Update 5, 2012-12-06: I’m working out the details of a next-gen P2P file sharing program that should fix up most of the problems with P2P file sharing today, including the IP address issue.

Update 4, 2012-10-18: Added a rambling post containing my thoughts on why it’s impossible to prove that individuals infringed over the Internet without their own confession to doing so.

Update 3, 2011-11-02: Added a new post with an analysis and the actual text of one of these notices.

Update 2, 2011-11-02: My little site at http://copyright-infringement-notice.com/ has been massively updated, including a guide for people who are panicking and feel a need to do immediate damage control.

Update: This is one of the most popular pages on my entire blog now…so, I’m now running a small website that provides information about copyright infringement notices. Check it out at http://copyright-infringement-notice.com/ and give me additional ideas, suggestions, or information to make it better!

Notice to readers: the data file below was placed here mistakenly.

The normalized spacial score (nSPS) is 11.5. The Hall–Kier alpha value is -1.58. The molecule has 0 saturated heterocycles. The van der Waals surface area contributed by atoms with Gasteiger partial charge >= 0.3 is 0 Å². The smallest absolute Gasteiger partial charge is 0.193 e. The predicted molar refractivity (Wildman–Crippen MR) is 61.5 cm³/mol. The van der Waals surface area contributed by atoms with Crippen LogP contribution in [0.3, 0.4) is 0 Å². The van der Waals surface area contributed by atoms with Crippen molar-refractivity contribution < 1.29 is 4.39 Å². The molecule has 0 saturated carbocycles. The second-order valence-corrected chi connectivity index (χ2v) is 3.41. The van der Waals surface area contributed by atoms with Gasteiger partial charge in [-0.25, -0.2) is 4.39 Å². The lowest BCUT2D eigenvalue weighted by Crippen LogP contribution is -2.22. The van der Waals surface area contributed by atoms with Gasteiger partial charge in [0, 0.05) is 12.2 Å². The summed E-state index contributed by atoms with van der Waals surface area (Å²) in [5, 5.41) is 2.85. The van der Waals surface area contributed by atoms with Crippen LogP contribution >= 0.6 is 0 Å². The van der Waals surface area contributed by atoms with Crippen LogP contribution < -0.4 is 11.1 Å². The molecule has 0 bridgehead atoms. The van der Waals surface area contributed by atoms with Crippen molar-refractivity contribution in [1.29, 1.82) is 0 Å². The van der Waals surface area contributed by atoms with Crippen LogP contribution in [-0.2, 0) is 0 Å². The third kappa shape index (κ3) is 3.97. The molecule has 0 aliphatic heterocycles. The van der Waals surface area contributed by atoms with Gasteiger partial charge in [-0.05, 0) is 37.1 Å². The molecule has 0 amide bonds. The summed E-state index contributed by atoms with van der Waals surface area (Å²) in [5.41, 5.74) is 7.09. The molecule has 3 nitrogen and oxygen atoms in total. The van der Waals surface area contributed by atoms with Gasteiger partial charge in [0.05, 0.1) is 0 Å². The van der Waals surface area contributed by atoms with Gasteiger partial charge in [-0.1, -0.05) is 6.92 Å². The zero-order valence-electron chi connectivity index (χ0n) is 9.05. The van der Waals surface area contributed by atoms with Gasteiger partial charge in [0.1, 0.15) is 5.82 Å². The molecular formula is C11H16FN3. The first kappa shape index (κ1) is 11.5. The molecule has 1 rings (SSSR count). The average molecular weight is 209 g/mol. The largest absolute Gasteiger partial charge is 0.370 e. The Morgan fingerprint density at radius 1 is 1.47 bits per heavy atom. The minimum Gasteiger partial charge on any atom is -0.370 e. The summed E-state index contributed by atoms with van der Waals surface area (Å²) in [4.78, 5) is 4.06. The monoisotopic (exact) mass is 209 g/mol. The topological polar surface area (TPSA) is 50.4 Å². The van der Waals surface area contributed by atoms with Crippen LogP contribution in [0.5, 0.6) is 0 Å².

I generally keep myself aware of what’s going on with the whole peer-to-peer file sharing scene, particularly because the case law it generates changes the nature of copyright law in this country, and as someone who writes software, I need to know about such changes.  Additionally, because I download a good number of legitimate files from BitTorrent trackers (i.e. Linux distribution CD images), I want to know what I’m stepping in.  I’ve noticed a very disturbing trend over time which concerned me enough to finally write a whole blog post:

“Copyright cops” who threaten users of BitTorrent trackers frivolously pursue anyone whose IP appears on their radar and their evidence would not stand up to even the most trivial review.

That’s right, companies such as BayTSP, Copyright Enforcement Group, U.S. Copyright Group, and other paid agents of large media companies are bringing claims against torrent users without even collecting evidence of infringement.  For example, the University of Washington was able to trigger a DMCA copyright infringement cease-and-desist notice being sent to their technical department.  The copyright cops caught the user at this UW IP address RED-HANDED, INFRINGING ON THEIR COPYRIGHT!